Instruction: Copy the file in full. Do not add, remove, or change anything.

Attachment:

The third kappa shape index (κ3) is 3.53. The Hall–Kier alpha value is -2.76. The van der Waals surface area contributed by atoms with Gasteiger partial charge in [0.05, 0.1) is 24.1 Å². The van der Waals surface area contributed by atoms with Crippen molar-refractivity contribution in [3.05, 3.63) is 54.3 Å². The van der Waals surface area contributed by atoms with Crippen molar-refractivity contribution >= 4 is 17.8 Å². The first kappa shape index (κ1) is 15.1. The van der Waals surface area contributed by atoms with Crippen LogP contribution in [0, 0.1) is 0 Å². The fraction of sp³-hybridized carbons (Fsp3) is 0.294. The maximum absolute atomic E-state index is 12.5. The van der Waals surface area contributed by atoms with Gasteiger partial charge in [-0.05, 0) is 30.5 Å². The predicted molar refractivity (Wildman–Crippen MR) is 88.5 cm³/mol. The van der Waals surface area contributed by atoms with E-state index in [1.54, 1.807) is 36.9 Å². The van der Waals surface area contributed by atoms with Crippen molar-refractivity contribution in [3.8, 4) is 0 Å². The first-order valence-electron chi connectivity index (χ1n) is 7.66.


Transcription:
The third kappa shape index (κ3) is 3.53. The Hall–Kier alpha value is -2.76. The van der Waals surface area contributed by atoms with Gasteiger partial charge in [0.05, 0.1) is 24.1 Å². The van der Waals surface area contributed by atoms with Crippen molar-refractivity contribution in [3.05, 3.63) is 54.3 Å². The van der Waals surface area contributed by atoms with Crippen molar-refractivity contribution >= 4 is 17.8 Å². The first kappa shape index (κ1) is 15.1. The van der Waals surface area contributed by atoms with Crippen LogP contribution in [0, 0.1) is 0 Å². The fraction of sp³-hybridized carbons (Fsp3) is 0.294. The maximum absolute atomic E-state index is 12.5. The van der Waals surface area contributed by atoms with Gasteiger partial charge in [-0.05, 0) is 30.5 Å². The predicted molar refractivity (Wildman–Crippen MR) is 88.5 cm³/mol. The van der Waals surface area contributed by atoms with E-state index in [1.54, 1.807) is 36.9 Å². The van der Waals surface area contributed by atoms with Crippen molar-refractivity contribution in [3.8, 4) is 0 Å². The first-order valence-electron chi connectivity index (χ1n) is 7.66.